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Let Workers Move: Using Bilateral Labor Agreements to Increase Trade in Services

Business & economics


by
Sebastian| Saez (Editor)

Book Details

Format: EPUB

Page count: 190 pages

File size: 3.8 MB

Protection: DRM

Language: English

Unlike the movement of capital, the movement of labor across countries remains highly restricted-despite the huge global returns to international labor mobility. If the benefits of temporary labor mobility are so great, why is there not more movement? Progress appears to have been stymied not by the forum of negotiations but by the political sensitivity associated with even temporary labor mobility. To circumvent this problem, the use of bilateral labor agreements, which are generally not part of trade agreements, has been proposed as an alternative means of increasing temporary labor mobility. This book analyses the viability and performance of these agreements as a complement to other efforts to liberalize the temporary movement of people. It is based on the experiences of sending and receiving countries in Europe, North America, the Caribbean, and the Pacific. Although bilateral labor agreements are not designed to promote services exports by the sending country, they can be used to do so. Countries can design flexible strategies that combine both international trade and bilateral labor agreements. Trade agreements can provide rules and disciplines that grant market access for a wide range of activities. In contrast, bilateral labor agreements can allow countries, especially developing countries, to focus on the temporary movement of very specific categories of workers, such as computer programmers or electricians within the construction sector. The experiences of some Caribbean countries, the Pacific Islands countries, and the Philippines illustrate the importance of shared responsibility-at the design, implementation, and institutional levels. At the design level, sending and receiving countries need to agree on a set of objectives and align the design to meet them. At the implementation level, joint and cooperative management involving state and nonstate actors on both sides is required. At the institution-building level, needs must be jointly diagnosed, capacity constraints addressed, and, if possible, progress monitored and evaluated. Bilateral labor agreements can be an attractive option for middle-income countries whose migratory flows are relatively small and do not generate fears in receiving countries. Source country governments should make credible commitments to ensure the temporary nature of these flows. In conjunction with the private sector, they should establish mechanisms for selecting the sectors to promote in target markets.

Unlike the movement of capital, the movement of labor across countries remains highly restricted-despite the huge global returns to international labor mobility. If the benefits of temporary labor mobility are so great, why is there not more movement? Progress appears to have been stymied not by the forum of negotiations but by the political sensitivity associated with even temporary labor mobility. To circumvent this problem, the use of bilateral labor agreements,… (more)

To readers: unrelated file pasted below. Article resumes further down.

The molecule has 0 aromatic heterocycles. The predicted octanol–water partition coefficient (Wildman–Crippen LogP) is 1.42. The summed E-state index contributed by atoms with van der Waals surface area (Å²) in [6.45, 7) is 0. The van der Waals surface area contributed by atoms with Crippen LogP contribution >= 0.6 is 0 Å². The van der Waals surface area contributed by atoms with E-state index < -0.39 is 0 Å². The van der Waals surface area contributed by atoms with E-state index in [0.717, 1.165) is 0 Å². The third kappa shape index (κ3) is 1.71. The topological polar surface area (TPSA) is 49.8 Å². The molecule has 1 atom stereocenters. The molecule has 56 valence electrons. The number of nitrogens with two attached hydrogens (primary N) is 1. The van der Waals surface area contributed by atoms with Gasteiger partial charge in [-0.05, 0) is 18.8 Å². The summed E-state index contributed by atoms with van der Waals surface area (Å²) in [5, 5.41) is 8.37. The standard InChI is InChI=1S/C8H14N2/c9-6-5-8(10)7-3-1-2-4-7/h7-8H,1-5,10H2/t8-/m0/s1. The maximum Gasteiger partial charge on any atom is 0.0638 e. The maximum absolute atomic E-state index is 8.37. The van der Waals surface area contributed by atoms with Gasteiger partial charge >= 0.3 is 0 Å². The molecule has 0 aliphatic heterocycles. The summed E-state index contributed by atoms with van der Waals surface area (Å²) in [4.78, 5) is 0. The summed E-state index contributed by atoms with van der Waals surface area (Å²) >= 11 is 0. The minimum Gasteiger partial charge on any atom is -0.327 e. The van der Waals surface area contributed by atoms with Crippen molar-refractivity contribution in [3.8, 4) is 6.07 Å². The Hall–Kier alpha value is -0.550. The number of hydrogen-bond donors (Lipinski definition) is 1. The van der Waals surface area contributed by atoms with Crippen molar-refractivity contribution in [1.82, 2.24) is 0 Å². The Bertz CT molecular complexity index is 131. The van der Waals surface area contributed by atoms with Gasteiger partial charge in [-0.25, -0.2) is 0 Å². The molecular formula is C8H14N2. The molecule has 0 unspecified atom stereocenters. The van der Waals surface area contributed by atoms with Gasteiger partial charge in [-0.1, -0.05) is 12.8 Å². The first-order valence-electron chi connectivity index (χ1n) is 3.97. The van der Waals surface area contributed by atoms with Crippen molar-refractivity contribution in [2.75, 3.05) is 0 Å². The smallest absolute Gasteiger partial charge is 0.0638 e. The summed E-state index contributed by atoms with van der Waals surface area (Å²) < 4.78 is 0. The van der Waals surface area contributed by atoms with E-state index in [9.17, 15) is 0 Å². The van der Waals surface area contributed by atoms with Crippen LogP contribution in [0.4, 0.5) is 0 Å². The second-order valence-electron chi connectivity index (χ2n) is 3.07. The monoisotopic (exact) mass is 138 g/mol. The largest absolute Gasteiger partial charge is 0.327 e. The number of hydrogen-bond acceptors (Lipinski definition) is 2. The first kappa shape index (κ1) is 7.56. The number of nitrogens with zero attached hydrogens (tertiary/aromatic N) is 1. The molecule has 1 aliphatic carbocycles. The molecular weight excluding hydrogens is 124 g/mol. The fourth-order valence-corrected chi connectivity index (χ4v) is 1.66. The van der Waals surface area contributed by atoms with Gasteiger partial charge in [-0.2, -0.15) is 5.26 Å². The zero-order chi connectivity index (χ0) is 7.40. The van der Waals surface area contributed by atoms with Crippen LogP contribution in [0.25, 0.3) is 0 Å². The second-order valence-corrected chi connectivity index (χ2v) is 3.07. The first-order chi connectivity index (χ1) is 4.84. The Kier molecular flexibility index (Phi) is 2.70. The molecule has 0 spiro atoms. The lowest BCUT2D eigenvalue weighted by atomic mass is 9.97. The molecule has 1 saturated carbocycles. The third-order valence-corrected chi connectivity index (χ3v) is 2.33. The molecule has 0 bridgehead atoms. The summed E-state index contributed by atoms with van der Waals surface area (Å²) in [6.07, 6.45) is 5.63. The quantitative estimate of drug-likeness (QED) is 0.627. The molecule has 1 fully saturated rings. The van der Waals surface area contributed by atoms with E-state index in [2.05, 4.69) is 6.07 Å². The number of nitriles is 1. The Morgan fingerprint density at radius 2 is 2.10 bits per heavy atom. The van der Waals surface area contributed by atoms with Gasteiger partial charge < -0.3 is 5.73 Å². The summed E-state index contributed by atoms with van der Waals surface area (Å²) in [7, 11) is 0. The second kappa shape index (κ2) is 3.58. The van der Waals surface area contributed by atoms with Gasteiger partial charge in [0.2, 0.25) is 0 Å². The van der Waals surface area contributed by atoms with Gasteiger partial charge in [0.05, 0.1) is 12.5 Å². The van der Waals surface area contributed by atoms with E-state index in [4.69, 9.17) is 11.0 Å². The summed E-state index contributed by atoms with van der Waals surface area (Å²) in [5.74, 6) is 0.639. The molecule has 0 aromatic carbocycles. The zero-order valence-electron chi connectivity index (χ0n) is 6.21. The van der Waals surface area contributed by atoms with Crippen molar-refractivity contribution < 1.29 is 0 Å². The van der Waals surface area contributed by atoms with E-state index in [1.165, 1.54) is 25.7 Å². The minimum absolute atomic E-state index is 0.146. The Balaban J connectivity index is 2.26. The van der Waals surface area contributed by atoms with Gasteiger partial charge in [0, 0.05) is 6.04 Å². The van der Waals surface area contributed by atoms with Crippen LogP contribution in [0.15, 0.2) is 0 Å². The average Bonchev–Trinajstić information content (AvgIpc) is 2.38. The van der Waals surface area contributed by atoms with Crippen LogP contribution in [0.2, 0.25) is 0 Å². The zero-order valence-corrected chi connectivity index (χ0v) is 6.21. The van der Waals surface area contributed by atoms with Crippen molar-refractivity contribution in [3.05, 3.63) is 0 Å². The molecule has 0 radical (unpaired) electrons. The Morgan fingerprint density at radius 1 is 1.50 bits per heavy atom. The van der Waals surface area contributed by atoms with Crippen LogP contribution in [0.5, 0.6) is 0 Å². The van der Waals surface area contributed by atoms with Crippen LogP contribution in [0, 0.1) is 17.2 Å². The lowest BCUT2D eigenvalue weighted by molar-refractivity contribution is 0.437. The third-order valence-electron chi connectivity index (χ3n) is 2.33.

Unlike the movement of capital, the movement of labor across countries remains highly restricted-despite the huge global returns to international labor mobility. If the benefits of temporary labor mobility are so great, why is there not more movement? Progress appears to have been stymied not by the forum of negotiations but by the political sensitivity associated with even temporary labor mobility. To circumvent this problem, the use of bilateral labor agreements, which are generally not part of trade agreements, has been proposed as an alternative means of increasing temporary labor mobility. This book analyses the viability and performance of these agreements as a complement to other efforts to liberalize the temporary movement of people. It is based on the experiences of sending and receiving countries in Europe, North America, the Caribbean, and the Pacific. Although bilateral labor agreements are not designed to promote services exports by the sending country, they can be used to do so. Countries can design flexible strategies that combine both international trade and bilateral labor agreements. Trade agreements can provide rules and disciplines that grant market access for a wide range of activities. In contrast, bilateral labor agreements can allow countries, especially developing countries, to focus on the temporary movement of very specific categories of workers, such as computer programmers or electricians within the construction sector. The experiences of some Caribbean countries, the Pacific Islands countries, and the Philippines illustrate the importance of shared responsibility-at the design, implementation, and institutional levels. At the design level, sending and receiving countries need to agree on a set of objectives and align the design to meet them. At the implementation level, joint and cooperative management involving state and nonstate actors on both sides is required. At the institution-building level, needs must be jointly diagnosed, capacity constraints addressed, and, if possible, progress monitored and evaluated. Bilateral labor agreements can be an attractive option for middle-income countries whose migratory flows are relatively small and do not generate fears in receiving countries. Source country governments should make credible commitments to ensure the temporary nature of these flows. In conjunction with the private sector, they should establish mechanisms for selecting the sectors to promote in target markets.

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